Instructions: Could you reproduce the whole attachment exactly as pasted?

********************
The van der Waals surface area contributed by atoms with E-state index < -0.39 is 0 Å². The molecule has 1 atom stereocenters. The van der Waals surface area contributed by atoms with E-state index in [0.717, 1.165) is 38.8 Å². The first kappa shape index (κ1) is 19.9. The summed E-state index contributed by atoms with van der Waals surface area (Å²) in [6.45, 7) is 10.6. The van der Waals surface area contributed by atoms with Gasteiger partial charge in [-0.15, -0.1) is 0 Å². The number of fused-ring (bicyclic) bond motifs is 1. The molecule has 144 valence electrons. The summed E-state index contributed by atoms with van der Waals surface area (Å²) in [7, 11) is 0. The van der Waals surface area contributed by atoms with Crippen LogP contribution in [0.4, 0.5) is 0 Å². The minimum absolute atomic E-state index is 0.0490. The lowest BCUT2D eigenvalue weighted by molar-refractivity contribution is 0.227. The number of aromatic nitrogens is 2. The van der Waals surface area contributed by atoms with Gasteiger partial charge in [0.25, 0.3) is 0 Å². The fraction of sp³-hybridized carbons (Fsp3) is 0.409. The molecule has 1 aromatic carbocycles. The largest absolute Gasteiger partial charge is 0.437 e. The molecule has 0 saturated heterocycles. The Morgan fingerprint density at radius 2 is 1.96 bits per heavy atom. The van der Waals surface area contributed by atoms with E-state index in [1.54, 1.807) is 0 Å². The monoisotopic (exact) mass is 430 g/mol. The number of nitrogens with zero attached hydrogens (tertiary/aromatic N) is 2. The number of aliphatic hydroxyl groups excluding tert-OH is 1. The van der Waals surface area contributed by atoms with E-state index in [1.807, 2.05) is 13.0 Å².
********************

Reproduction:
The van der Waals surface area contributed by atoms with E-state index < -0.39 is 0 Å². The molecule has 1 atom stereocenters. The van der Waals surface area contributed by atoms with E-state index in [0.717, 1.165) is 38.8 Å². The first kappa shape index (κ1) is 19.9. The summed E-state index contributed by atoms with van der Waals surface area (Å²) in [6.45, 7) is 10.6. The van der Waals surface area contributed by atoms with Gasteiger partial charge in [-0.15, -0.1) is 0 Å². The number of fused-ring (bicyclic) bond motifs is 1. The molecule has 144 valence electrons. The summed E-state index contributed by atoms with van der Waals surface area (Å²) in [7, 11) is 0. The van der Waals surface area contributed by atoms with Crippen LogP contribution in [0.4, 0.5) is 0 Å². The minimum absolute atomic E-state index is 0.0490. The lowest BCUT2D eigenvalue weighted by molar-refractivity contribution is 0.227. The number of aromatic nitrogens is 2. The van der Waals surface area contributed by atoms with Gasteiger partial charge in [0.25, 0.3) is 0 Å². The fraction of sp³-hybridized carbons (Fsp3) is 0.409. The molecule has 1 aromatic carbocycles. The largest absolute Gasteiger partial charge is 0.437 e. The molecule has 0 saturated heterocycles. The Morgan fingerprint density at radius 2 is 1.96 bits per heavy atom. The van der Waals surface area contributed by atoms with E-state index in [1.54, 1.807) is 0 Å². The monoisotopic (exact) mass is 430 g/mol. The number of nitrogens with zero attached hydrogens (tertiary/aromatic N) is 2. The number of aliphatic hydroxyl groups excluding tert-OH is 1. The van der Waals surface area contributed by atoms with E-state index in [1.807, 2.05) is 13.0 Å².